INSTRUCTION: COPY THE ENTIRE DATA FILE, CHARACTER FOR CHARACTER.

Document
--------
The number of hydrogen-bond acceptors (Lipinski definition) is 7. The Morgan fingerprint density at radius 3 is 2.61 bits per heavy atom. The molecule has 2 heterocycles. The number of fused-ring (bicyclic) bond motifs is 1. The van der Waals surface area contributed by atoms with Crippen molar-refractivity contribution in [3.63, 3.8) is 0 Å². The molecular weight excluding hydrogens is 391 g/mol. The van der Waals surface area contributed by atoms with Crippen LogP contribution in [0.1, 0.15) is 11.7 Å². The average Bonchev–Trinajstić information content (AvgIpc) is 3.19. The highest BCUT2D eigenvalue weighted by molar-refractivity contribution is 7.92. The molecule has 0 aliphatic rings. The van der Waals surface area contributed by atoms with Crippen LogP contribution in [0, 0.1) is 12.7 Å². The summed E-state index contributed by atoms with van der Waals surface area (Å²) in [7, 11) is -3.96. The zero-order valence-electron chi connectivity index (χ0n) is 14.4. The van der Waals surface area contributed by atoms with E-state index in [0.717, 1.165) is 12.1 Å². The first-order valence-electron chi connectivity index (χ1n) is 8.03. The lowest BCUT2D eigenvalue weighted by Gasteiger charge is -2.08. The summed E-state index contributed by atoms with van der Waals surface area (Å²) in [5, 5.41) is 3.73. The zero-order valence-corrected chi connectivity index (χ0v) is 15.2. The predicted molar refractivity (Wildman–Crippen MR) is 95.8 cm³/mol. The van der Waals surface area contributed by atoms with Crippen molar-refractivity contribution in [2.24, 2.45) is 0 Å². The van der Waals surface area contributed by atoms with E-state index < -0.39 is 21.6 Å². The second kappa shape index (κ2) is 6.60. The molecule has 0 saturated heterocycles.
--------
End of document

The number of hydrogen-bond acceptors (Lipinski definition) is 7. The Morgan fingerprint density at radius 3 is 2.61 bits per heavy atom. The molecule has 2 heterocycles. The number of fused-ring (bicyclic) bond motifs is 1. The van der Waals surface area contributed by atoms with Crippen molar-refractivity contribution in [3.63, 3.8) is 0 Å². The molecular weight excluding hydrogens is 391 g/mol. The van der Waals surface area contributed by atoms with Crippen LogP contribution in [0.1, 0.15) is 11.7 Å². The average Bonchev–Trinajstić information content (AvgIpc) is 3.19. The highest BCUT2D eigenvalue weighted by molar-refractivity contribution is 7.92. The molecule has 0 aliphatic rings. The van der Waals surface area contributed by atoms with Crippen LogP contribution in [0, 0.1) is 12.7 Å². The summed E-state index contributed by atoms with van der Waals surface area (Å²) in [7, 11) is -3.96. The zero-order valence-electron chi connectivity index (χ0n) is 14.4. The van der Waals surface area contributed by atoms with E-state index in [0.717, 1.165) is 12.1 Å². The first-order valence-electron chi connectivity index (χ1n) is 8.03. The lowest BCUT2D eigenvalue weighted by Gasteiger charge is -2.08. The summed E-state index contributed by atoms with van der Waals surface area (Å²) in [5, 5.41) is 3.73. The zero-order valence-corrected chi connectivity index (χ0v) is 15.2. The predicted molar refractivity (Wildman–Crippen MR) is 95.8 cm³/mol. The van der Waals surface area contributed by atoms with Crippen molar-refractivity contribution in [2.24, 2.45) is 0 Å². The van der Waals surface area contributed by atoms with E-state index < -0.39 is 21.6 Å². The second kappa shape index (κ2) is 6.60. The molecule has 0 saturated heterocycles.